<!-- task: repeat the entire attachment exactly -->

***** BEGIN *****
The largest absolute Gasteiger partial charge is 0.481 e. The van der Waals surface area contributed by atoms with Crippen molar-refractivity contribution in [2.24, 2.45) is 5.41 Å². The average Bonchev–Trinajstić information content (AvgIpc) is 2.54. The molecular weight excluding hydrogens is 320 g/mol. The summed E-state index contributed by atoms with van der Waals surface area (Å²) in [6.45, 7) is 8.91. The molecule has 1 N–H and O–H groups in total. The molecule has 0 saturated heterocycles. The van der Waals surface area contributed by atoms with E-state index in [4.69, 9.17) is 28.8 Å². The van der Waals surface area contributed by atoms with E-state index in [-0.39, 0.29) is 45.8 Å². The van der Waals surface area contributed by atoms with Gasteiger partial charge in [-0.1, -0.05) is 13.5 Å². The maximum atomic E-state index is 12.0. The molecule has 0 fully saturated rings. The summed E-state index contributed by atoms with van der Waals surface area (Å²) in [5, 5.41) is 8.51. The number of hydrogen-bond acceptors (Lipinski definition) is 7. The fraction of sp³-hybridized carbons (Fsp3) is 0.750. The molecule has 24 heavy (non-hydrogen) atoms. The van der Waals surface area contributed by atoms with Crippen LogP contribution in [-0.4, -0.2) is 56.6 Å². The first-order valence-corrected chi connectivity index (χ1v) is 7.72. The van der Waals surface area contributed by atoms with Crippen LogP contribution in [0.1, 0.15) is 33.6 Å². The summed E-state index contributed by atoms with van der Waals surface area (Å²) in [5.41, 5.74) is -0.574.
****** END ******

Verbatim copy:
The largest absolute Gasteiger partial charge is 0.481 e. The van der Waals surface area contributed by atoms with Crippen molar-refractivity contribution in [2.24, 2.45) is 5.41 Å². The average Bonchev–Trinajstić information content (AvgIpc) is 2.54. The molecular weight excluding hydrogens is 320 g/mol. The summed E-state index contributed by atoms with van der Waals surface area (Å²) in [6.45, 7) is 8.91. The molecule has 1 N–H and O–H groups in total. The molecule has 0 saturated heterocycles. The van der Waals surface area contributed by atoms with E-state index in [4.69, 9.17) is 28.8 Å². The van der Waals surface area contributed by atoms with E-state index in [-0.39, 0.29) is 45.8 Å². The van der Waals surface area contributed by atoms with Gasteiger partial charge in [-0.1, -0.05) is 13.5 Å². The maximum atomic E-state index is 12.0. The molecule has 0 fully saturated rings. The summed E-state index contributed by atoms with van der Waals surface area (Å²) in [5, 5.41) is 8.51. The number of hydrogen-bond acceptors (Lipinski definition) is 7. The fraction of sp³-hybridized carbons (Fsp3) is 0.750. The molecule has 24 heavy (non-hydrogen) atoms. The van der Waals surface area contributed by atoms with Crippen LogP contribution in [-0.4, -0.2) is 56.6 Å². The first-order valence-corrected chi connectivity index (χ1v) is 7.72. The van der Waals surface area contributed by atoms with Crippen LogP contribution in [0.1, 0.15) is 33.6 Å². The summed E-state index contributed by atoms with van der Waals surface area (Å²) in [5.41, 5.74) is -0.574.